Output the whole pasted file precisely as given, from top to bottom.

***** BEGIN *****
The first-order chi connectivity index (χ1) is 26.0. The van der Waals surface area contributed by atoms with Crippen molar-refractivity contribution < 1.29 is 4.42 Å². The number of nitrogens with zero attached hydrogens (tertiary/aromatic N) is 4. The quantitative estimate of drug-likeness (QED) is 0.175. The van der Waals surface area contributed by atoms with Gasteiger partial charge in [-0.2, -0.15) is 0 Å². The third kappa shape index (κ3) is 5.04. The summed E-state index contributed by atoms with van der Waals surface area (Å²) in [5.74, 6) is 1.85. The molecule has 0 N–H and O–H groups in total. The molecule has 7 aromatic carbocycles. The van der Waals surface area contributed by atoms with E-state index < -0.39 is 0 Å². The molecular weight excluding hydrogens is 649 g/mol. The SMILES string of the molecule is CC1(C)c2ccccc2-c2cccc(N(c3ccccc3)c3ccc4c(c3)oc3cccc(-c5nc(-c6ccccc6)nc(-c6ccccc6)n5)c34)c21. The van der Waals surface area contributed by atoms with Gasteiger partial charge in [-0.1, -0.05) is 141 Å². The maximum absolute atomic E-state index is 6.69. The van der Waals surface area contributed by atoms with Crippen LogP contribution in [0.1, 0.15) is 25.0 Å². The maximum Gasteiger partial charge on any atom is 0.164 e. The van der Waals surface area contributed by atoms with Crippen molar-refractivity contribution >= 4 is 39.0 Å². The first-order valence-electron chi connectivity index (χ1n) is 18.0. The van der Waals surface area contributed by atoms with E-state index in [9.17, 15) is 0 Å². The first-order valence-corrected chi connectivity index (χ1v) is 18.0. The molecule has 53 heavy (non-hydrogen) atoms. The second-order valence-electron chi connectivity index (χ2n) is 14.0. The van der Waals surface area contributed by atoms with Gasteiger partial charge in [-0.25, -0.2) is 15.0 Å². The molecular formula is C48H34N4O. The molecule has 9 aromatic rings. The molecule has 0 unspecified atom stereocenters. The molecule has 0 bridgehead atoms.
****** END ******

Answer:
The first-order chi connectivity index (χ1) is 26.0. The van der Waals surface area contributed by atoms with Crippen molar-refractivity contribution < 1.29 is 4.42 Å². The number of nitrogens with zero attached hydrogens (tertiary/aromatic N) is 4. The quantitative estimate of drug-likeness (QED) is 0.175. The van der Waals surface area contributed by atoms with Gasteiger partial charge in [-0.2, -0.15) is 0 Å². The third kappa shape index (κ3) is 5.04. The summed E-state index contributed by atoms with van der Waals surface area (Å²) in [5.74, 6) is 1.85. The molecule has 0 N–H and O–H groups in total. The molecule has 7 aromatic carbocycles. The van der Waals surface area contributed by atoms with E-state index < -0.39 is 0 Å². The molecular weight excluding hydrogens is 649 g/mol. The SMILES string of the molecule is CC1(C)c2ccccc2-c2cccc(N(c3ccccc3)c3ccc4c(c3)oc3cccc(-c5nc(-c6ccccc6)nc(-c6ccccc6)n5)c34)c21. The van der Waals surface area contributed by atoms with Gasteiger partial charge in [-0.1, -0.05) is 141 Å². The maximum absolute atomic E-state index is 6.69. The van der Waals surface area contributed by atoms with Crippen LogP contribution in [0.1, 0.15) is 25.0 Å². The maximum Gasteiger partial charge on any atom is 0.164 e. The van der Waals surface area contributed by atoms with Crippen molar-refractivity contribution >= 4 is 39.0 Å². The first-order valence-electron chi connectivity index (χ1n) is 18.0. The van der Waals surface area contributed by atoms with E-state index in [9.17, 15) is 0 Å². The first-order valence-corrected chi connectivity index (χ1v) is 18.0. The molecule has 53 heavy (non-hydrogen) atoms. The second-order valence-electron chi connectivity index (χ2n) is 14.0. The van der Waals surface area contributed by atoms with Gasteiger partial charge in [-0.25, -0.2) is 15.0 Å². The molecular formula is C48H34N4O. The molecule has 9 aromatic rings. The molecule has 0 unspecified atom stereocenters. The molecule has 0 bridgehead atoms.